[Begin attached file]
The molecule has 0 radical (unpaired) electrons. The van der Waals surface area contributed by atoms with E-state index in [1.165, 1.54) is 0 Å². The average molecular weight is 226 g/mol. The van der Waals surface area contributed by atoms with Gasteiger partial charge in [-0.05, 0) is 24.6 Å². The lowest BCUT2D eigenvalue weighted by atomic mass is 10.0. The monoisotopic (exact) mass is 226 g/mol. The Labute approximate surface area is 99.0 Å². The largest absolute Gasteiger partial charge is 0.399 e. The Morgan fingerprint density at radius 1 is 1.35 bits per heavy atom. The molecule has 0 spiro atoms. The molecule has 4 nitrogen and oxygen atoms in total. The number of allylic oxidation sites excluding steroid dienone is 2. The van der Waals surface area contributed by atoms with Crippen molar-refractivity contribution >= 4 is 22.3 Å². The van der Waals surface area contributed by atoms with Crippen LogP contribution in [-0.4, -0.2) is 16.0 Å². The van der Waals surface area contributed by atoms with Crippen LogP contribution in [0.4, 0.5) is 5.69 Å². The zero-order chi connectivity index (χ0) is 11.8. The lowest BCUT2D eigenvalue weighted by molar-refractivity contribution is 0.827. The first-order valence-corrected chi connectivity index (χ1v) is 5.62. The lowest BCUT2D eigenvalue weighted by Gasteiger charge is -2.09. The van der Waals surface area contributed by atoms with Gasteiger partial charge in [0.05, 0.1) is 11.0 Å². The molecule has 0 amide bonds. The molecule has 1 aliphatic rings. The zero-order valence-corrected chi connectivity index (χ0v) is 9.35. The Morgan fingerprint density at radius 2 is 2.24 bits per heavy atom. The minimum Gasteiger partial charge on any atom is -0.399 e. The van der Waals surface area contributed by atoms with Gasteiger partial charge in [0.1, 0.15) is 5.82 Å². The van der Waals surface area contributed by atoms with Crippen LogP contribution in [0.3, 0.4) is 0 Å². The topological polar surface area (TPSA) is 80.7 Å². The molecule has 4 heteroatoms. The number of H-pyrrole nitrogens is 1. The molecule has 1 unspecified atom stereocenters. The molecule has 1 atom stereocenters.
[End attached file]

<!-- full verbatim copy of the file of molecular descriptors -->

The molecule has 0 radical (unpaired) electrons. The van der Waals surface area contributed by atoms with E-state index in [1.165, 1.54) is 0 Å². The average molecular weight is 226 g/mol. The van der Waals surface area contributed by atoms with Gasteiger partial charge in [-0.05, 0) is 24.6 Å². The lowest BCUT2D eigenvalue weighted by atomic mass is 10.0. The monoisotopic (exact) mass is 226 g/mol. The Labute approximate surface area is 99.0 Å². The largest absolute Gasteiger partial charge is 0.399 e. The Morgan fingerprint density at radius 1 is 1.35 bits per heavy atom. The molecule has 0 spiro atoms. The molecule has 4 nitrogen and oxygen atoms in total. The number of allylic oxidation sites excluding steroid dienone is 2. The van der Waals surface area contributed by atoms with Crippen molar-refractivity contribution >= 4 is 22.3 Å². The van der Waals surface area contributed by atoms with Crippen LogP contribution in [-0.4, -0.2) is 16.0 Å². The van der Waals surface area contributed by atoms with Crippen LogP contribution in [0.4, 0.5) is 5.69 Å². The zero-order chi connectivity index (χ0) is 11.8. The lowest BCUT2D eigenvalue weighted by molar-refractivity contribution is 0.827. The first-order valence-corrected chi connectivity index (χ1v) is 5.62. The lowest BCUT2D eigenvalue weighted by Gasteiger charge is -2.09. The van der Waals surface area contributed by atoms with Gasteiger partial charge in [0.05, 0.1) is 11.0 Å². The molecule has 0 amide bonds. The molecule has 1 aliphatic rings. The zero-order valence-corrected chi connectivity index (χ0v) is 9.35. The Morgan fingerprint density at radius 2 is 2.24 bits per heavy atom. The minimum Gasteiger partial charge on any atom is -0.399 e. The van der Waals surface area contributed by atoms with Gasteiger partial charge in [0.1, 0.15) is 5.82 Å². The van der Waals surface area contributed by atoms with Crippen LogP contribution in [0.3, 0.4) is 0 Å². The topological polar surface area (TPSA) is 80.7 Å². The molecule has 4 heteroatoms. The number of H-pyrrole nitrogens is 1. The molecule has 1 unspecified atom stereocenters. The molecule has 1 atom stereocenters.